Comparisons of conventional and organic yields were performed by analysis of covariance in two ways. First, in order to compare conventional and organic yields in the absence of variability associated with climatic factors, an analysis of covariance was conducted with the most beneficial precipitation period and heat stress as regression variables and crop management (conventional or organic) as class variable. The least squared mean provided a comparison of yields adjusted for these meteorological variables39. A follow-up analysis of covariance was conducted with weed cover added to the meteorological regression variables in order to assess the relative impact of weed competition on the yield differential between conventional and organic management.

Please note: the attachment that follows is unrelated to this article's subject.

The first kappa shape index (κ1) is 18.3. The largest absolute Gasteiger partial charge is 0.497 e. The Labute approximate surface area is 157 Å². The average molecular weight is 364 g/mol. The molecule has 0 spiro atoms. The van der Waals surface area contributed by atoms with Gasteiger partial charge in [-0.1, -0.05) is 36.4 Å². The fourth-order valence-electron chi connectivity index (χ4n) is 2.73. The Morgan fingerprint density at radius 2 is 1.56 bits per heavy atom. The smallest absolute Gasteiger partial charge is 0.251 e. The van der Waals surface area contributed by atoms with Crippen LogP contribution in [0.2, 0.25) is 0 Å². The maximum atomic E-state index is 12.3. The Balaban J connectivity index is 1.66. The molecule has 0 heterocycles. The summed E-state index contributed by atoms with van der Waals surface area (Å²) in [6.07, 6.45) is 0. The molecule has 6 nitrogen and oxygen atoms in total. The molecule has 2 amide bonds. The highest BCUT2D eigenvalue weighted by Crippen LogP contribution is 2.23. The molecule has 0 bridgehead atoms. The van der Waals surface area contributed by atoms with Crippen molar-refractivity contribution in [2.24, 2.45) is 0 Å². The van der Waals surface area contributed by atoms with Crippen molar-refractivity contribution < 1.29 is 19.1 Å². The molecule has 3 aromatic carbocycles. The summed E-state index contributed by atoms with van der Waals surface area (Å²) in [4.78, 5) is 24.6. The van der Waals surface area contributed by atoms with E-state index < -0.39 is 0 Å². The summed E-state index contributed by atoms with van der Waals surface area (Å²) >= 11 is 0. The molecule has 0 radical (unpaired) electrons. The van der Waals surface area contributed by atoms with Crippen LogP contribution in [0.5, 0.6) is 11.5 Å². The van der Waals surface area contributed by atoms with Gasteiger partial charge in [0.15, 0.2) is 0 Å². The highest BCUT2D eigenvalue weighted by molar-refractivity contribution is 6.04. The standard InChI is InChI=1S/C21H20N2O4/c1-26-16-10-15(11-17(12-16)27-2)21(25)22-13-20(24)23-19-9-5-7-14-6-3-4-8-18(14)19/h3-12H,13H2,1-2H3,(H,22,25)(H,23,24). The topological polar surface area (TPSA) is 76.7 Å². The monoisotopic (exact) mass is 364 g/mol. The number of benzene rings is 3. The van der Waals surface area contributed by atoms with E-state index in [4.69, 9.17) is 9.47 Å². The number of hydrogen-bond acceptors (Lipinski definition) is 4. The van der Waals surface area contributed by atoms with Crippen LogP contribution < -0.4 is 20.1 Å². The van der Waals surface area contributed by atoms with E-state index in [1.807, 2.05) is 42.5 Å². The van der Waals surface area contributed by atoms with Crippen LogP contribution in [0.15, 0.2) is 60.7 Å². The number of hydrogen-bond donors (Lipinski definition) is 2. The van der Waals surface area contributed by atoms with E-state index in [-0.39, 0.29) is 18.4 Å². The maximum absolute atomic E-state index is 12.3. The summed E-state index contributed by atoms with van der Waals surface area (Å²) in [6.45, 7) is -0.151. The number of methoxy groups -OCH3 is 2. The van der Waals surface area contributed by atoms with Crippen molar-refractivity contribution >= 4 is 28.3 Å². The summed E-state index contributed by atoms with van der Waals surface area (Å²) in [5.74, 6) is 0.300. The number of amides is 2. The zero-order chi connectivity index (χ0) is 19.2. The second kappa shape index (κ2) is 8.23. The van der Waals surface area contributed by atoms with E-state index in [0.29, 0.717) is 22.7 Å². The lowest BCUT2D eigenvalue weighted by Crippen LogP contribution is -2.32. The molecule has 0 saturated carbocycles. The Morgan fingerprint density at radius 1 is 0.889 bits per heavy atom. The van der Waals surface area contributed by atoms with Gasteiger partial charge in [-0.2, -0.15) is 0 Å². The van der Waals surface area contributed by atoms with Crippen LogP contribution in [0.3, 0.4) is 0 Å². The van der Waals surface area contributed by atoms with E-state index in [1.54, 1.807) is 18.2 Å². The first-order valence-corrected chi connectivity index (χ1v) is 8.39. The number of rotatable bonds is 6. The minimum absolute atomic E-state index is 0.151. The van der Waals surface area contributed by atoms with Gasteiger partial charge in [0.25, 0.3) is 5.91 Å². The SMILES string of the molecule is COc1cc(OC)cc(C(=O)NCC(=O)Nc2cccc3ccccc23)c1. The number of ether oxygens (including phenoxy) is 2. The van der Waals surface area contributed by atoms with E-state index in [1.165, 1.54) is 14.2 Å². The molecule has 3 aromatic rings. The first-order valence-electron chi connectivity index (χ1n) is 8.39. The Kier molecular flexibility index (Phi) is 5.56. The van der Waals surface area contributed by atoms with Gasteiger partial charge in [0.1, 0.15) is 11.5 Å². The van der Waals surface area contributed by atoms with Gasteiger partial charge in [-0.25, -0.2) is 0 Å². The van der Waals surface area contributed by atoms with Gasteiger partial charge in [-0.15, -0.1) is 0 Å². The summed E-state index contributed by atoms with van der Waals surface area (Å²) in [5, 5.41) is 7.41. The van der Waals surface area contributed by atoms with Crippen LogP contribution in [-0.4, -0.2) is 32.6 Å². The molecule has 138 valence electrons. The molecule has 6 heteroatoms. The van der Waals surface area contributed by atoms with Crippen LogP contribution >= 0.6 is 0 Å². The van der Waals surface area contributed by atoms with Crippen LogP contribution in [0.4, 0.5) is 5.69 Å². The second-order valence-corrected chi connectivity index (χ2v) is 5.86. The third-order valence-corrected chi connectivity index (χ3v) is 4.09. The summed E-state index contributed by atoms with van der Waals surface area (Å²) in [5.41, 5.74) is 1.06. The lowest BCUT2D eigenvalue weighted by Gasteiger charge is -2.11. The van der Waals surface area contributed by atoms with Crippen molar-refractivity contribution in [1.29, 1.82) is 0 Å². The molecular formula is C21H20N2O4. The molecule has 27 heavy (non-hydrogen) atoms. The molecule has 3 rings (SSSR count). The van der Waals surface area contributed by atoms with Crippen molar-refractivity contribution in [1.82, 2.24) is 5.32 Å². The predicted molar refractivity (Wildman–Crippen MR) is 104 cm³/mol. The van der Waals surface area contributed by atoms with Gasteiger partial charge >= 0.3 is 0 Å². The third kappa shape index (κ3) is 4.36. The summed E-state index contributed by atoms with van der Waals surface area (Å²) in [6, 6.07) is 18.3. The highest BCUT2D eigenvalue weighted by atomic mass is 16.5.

Second, an analysis of covariance was performed to compare the slopes of crop yield per unit precipitation for conventional and organic management. This analysis was conducted with management group as a class variable, precipitation during the most beneficial period as regression variable, and a management group by precipitation interaction term39. Because weed competition could potentially influence the efficiency with which crops used available soil moisture, data were segregated into two groups with weed cover < or ≥25%. Since almost all conventional data fell into the low weed group, only data from the low weed group was analyzed for conventional management. For the organic group, this segregation provided a relatively similar number of data points with a similar spread of yield and precipitation values in each weed group; thus, organic management data were split into low-weed and high-weed groups. If the management group by precipitation interaction was significant (P < 0.05) for the three groups, then separate covariance analyses were performed for each management pair. More details on this yield-precipitation analysis of covariance are presented in Supplementary Information.